The Cayman feels lower and more lithe, carving through bends where the F-TYPE may have taken a split second to find its footing.

Its steering, too, is the sharper tool here - heftier, more communicative and mercilessly accurate, accompanied by a pair of fitly weighted and placed foot pedals.

One thing Porsche's rivals will have a hard time replicating or bettering is its sublime steering feel

Despite that, the F-TYPE is not without its merits. Jaguar has done a fantastic job of making the handling as controlled and responsive as possible and there's a resolve, precision and assuredness to its dynamics that's hard to fault.

But surprisingly, even when you're in the mood for a little drag racing, it's again the less powerful Cayman that shines.

That's because while the F-TYPE has 1bhp and 20Nm of torque more than the 295bhp, 380Nm Cayman, it's the heavier car here and its eight-speeder Jaguar Sequential Shift isn't as slick as its rival's seven-speed PDK.

The Jag may have the more powerful 2.0-litre here but it's the Porsche's that's got more soul

And then, there's how they sound. Thanks to its engine sitting so much closer to the driver, the Cayman's more audible soundtrack of reverberations and whooshes makes the sports car experience more enjoyable, even though it isn't as delightful as the old 2.7-litre.

The deep boom of each of its PDK gear changes, too, adds to the sense of occasion. Sadly, while the F-TYPE's Ingenium heart is without a doubt a capable piece of engineering, it's not as pleasant-sounding a car, despite the pops and cackles its exhaust makes above 3,000rpm.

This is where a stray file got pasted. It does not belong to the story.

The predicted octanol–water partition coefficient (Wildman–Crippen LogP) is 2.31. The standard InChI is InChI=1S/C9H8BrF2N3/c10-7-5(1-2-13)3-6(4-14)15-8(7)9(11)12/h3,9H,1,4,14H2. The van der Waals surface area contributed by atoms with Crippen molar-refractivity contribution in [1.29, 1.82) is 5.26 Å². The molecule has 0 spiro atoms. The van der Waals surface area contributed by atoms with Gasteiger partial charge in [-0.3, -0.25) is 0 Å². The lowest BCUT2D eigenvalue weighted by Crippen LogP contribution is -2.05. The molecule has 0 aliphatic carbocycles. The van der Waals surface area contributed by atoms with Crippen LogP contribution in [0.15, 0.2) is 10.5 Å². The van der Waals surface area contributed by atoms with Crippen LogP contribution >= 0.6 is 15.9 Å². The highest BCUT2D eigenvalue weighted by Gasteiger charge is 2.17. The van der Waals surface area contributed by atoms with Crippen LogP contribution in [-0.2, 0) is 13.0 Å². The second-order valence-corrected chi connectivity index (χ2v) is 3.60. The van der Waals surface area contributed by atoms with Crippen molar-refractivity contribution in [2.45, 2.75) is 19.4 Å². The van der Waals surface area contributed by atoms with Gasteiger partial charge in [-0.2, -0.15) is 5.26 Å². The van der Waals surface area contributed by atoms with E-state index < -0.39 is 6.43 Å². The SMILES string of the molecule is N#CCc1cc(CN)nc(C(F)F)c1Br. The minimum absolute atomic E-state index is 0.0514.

So should you pay $46,722 for ownership of an F-TYPE over a Cayman?

Many say a part of the Cayman is lost along with its two cylinders but it's still very much the best sports car for its price

As much as we'd like to say yes because it's a charismatic car, we'd have to be honest with how the Cayman simply is the better car to drive. As a product, the F-TYPE may be more appealing, but there's so much about the Cayman that makes it such a great sports car. Being the more affordable one of the two is an added no brainer.

Then again, if you were the lucky offspring of an affluent businessman, why not get both?
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Car Information

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Promotion
There's a promotion for Jaguar F-TYPE Coupe

Price

: $325,999

Engine Type

:

4-cylinder in-line 16-valve Turbocharged

Engine Cap

:

1997cc

Horsepower

:

221kW (296 bhp) / 5500 rpm

Torque

:

400 Nm / 4500 rpm

Transmission

:

8-Speed (A) Jaguar Sequential Shift

Acceleration (0-100 km/h)

:

5.7sec

Top Speed

:

250km/h

Fuel consumption

:

13.8 km/L

spacer

Price

: $273,988

Engine Type

:

4-cylinder horizontally opposed Turbocharged

Engine Cap

:

1988cc

Horsepower

:

220kW (295 bhp) / 6500 rpm

Torque

:

380 Nm / 4500 rpm

Transmission

:

7-speed (A) PDK

Acceleration (0-100 km/h)

:

4.7sec

Top Speed

:

275km/h

Fuel consumption

:

14.5 km/L